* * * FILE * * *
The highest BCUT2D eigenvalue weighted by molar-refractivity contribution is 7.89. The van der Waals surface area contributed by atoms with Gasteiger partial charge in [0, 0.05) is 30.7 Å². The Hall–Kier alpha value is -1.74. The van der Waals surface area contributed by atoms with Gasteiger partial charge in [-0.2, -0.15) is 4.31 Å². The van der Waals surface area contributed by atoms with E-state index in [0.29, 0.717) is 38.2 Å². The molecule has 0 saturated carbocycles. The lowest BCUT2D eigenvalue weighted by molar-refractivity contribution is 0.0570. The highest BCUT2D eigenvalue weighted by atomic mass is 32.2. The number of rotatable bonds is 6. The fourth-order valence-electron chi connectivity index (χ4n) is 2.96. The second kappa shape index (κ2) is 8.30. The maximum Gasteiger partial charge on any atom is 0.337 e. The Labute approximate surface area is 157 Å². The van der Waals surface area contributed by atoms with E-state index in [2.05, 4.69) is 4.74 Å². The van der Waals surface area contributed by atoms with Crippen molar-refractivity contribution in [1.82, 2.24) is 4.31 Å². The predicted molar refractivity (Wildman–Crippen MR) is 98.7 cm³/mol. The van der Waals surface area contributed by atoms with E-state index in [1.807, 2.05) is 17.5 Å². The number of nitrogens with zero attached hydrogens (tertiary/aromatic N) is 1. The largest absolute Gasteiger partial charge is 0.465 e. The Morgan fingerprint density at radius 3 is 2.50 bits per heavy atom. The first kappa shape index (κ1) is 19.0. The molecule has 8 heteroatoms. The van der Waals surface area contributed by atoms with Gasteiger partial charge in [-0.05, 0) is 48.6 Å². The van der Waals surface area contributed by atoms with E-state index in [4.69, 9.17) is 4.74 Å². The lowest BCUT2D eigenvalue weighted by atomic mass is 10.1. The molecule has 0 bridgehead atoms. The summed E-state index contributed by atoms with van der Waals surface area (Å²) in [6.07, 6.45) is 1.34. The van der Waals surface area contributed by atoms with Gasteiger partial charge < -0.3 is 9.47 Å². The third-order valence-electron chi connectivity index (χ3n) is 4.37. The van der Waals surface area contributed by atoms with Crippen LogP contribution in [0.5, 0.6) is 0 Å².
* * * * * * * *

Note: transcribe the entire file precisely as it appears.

The highest BCUT2D eigenvalue weighted by molar-refractivity contribution is 7.89. The van der Waals surface area contributed by atoms with Gasteiger partial charge in [0, 0.05) is 30.7 Å². The Hall–Kier alpha value is -1.74. The van der Waals surface area contributed by atoms with Gasteiger partial charge in [-0.2, -0.15) is 4.31 Å². The van der Waals surface area contributed by atoms with E-state index in [0.29, 0.717) is 38.2 Å². The molecule has 0 saturated carbocycles. The lowest BCUT2D eigenvalue weighted by molar-refractivity contribution is 0.0570. The highest BCUT2D eigenvalue weighted by atomic mass is 32.2. The number of rotatable bonds is 6. The fourth-order valence-electron chi connectivity index (χ4n) is 2.96. The second kappa shape index (κ2) is 8.30. The maximum Gasteiger partial charge on any atom is 0.337 e. The Labute approximate surface area is 157 Å². The van der Waals surface area contributed by atoms with E-state index in [2.05, 4.69) is 4.74 Å². The van der Waals surface area contributed by atoms with Crippen molar-refractivity contribution in [1.82, 2.24) is 4.31 Å². The predicted molar refractivity (Wildman–Crippen MR) is 98.7 cm³/mol. The van der Waals surface area contributed by atoms with E-state index in [1.807, 2.05) is 17.5 Å². The number of nitrogens with zero attached hydrogens (tertiary/aromatic N) is 1. The largest absolute Gasteiger partial charge is 0.465 e. The Morgan fingerprint density at radius 3 is 2.50 bits per heavy atom. The first kappa shape index (κ1) is 19.0. The molecule has 8 heteroatoms. The van der Waals surface area contributed by atoms with Gasteiger partial charge in [-0.05, 0) is 48.6 Å². The van der Waals surface area contributed by atoms with E-state index in [4.69, 9.17) is 4.74 Å². The lowest BCUT2D eigenvalue weighted by atomic mass is 10.1. The molecule has 0 bridgehead atoms. The summed E-state index contributed by atoms with van der Waals surface area (Å²) in [6.07, 6.45) is 1.34. The van der Waals surface area contributed by atoms with Gasteiger partial charge < -0.3 is 9.47 Å². The third-order valence-electron chi connectivity index (χ3n) is 4.37. The van der Waals surface area contributed by atoms with Crippen LogP contribution in [0.5, 0.6) is 0 Å².